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Article

Coastal Areas Division and Coverage with Multiple UAVs for Remote Sensing

Robotics, Vision and Control Group, Universidad de Sevilla, Avda. de los Descubrimientos s/n, 41092 Seville, Spain
*
Author to whom correspondence should be addressed.
Sensors 2017, 17(4), 808; https://doi.org/10.3390/s17040808
Received: 23 December 2016 / Revised: 23 March 2017 / Accepted: 6 April 2017 / Published: 9 April 2017
(This article belongs to the Special Issue UAV-Based Remote Sensing)

Abstract

:
This paper tackles the problems of exact cell decomposition and partitioning of a coastal region for a team of heterogeneous Unmanned Aerial Vehicles (UAVs) with an approach that takes into account the field of view or sensing radius of the sensors on-board. An initial sensor-based exact cell decomposition of the area aids in the partitioning process, which is performed in two steps. In the first step, a growing regions algorithm performs an isotropic partitioning of the area based on the initial locations of the UAVs and their relative capabilities. Then, two novel algorithms are applied to compute an adjustment of this partitioning process, in order to solve deadlock situations that generate non-allocated regions and sub-areas above or below the relative capabilities of the UAVs. Finally, realistic simulations have been conducted for the evaluation of the proposed solution, and the obtained results show that these algorithms can compute valid and sound solutions in complex coastal region scenarios under different setups for the UAVs.

1. Introduction

The extensive interest in the use of Unmanned Aerial Vehicles (UAVs) has led a large scientific, commercial and amateur hobbyist community to actively contribute to a broad spectrum of activities and applications. Some of these applications imply the deployment of a distributed swarm of UAVs as a sensor network, with or without the presence of other types of unmanned vehicles or static sensors.
For coastal areas, the complex geographical attributes and the increasing interest for activities in or near remote off-shore locations have raised challenges for marine environment protection and for sustainable management. European countries have vast coasts and economic zones that go far into the Atlantic and Arctic oceans and are challenging to monitor and manage. In addition, the European Strategy for Marine and Maritime Research states the need to protect the vulnerable natural environment and marine resources in a sustainable manner. The use of UAVs in coastal areas can provide increased endurance and flexibility, whereas they can reduce the environmental impact, the risk for humans and the cost of operations.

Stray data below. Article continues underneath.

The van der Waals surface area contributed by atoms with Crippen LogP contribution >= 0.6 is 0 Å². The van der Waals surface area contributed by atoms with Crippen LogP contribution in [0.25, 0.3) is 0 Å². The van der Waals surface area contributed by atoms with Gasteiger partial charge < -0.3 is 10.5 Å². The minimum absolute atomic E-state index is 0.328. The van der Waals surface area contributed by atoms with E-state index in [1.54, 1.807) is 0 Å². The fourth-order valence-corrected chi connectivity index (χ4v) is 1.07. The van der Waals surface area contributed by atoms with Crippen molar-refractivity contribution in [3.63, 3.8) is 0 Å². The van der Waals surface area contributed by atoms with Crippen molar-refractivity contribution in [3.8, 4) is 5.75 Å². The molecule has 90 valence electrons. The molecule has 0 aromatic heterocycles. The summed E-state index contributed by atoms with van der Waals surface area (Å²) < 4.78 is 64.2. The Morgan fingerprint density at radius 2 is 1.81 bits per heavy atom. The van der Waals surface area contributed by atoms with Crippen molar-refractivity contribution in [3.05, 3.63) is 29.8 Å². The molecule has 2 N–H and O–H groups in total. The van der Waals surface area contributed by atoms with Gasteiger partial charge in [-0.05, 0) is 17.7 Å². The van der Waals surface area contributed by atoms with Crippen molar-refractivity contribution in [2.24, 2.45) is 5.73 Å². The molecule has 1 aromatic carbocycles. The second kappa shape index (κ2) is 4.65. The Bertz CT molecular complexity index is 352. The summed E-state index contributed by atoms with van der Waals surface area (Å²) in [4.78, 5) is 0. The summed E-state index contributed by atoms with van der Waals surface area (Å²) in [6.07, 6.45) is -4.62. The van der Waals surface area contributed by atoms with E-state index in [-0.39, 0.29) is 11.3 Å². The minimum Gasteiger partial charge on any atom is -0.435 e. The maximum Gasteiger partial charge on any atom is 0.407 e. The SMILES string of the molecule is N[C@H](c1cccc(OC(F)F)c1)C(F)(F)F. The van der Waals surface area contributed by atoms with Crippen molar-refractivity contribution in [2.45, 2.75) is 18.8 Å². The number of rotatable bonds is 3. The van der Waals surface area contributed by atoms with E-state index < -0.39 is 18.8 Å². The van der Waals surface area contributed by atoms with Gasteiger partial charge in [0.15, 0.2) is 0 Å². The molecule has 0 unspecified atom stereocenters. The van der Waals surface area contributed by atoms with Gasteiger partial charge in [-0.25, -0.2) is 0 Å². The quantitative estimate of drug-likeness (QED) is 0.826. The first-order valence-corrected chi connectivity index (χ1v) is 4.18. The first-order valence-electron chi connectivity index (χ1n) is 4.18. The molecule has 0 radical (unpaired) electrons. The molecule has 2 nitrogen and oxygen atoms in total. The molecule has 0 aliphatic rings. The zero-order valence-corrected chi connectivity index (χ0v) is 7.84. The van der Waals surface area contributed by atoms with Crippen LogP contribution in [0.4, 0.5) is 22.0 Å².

The study presented in this paper has been carried out in the framework of MarineUAS (http://marineuas.eu), a European Union-funded doctoral program to strategically strengthen research training on Autonomous Unmanned Aerial Systems for Marine and Coastal Monitoring. In particular, this study tackles the problem of complex area partitioning for a team of heterogeneous UAVs and the associated sensor-driven cell decomposition based on their on-board sensing capabilities. The proposed solution is a combination of computational geometry algorithms along with graph search strategies, which manage to partition an area regardless of the number of UAVs or their relative capabilities. Each UAV sub-area is decomposed into a sum of sensor-projection -sized cells, and a coverage strategy is computed in parallel for each of the produced configuration spaces. The strategy has been implemented as a network of ROS nodes [1], where the initial partitioning process is executed on the ground station and the cell decomposition and coverage planning are computed on-board each UAV.
The rest of this paper is organized as follows: Section 2 provides a review of the literature, presenting the current state of the art on cell decomposition and partitioning strategies for multiple vehicles. Section 3 describes the problem statement and the assumptions considered in the paper, whereas Section 4 describes the model adopted for the on-board sensors. Section 5 presents the two-step approach developed for the cell decomposition and partition of a complex coastal area considering the capabilities of a team with multiple UAVs. Results from the simulations are presented in Section 6 including a strategy for the generation of spiral inward paths for coverage. Section 7 closes the paper with a discussion on the results and future steps.

2. Related Work

In the aforementioned context, the literature provides many studies for an autonomous sensor network to achieve the task of complete area coverage. In an extensive survey for online and offline decomposition and coverage path planning algorithms, the authors in [2] provide a categorization of the techniques in the literature, showing that grid decomposition strategies and algorithms are mostly used in coverage tasks.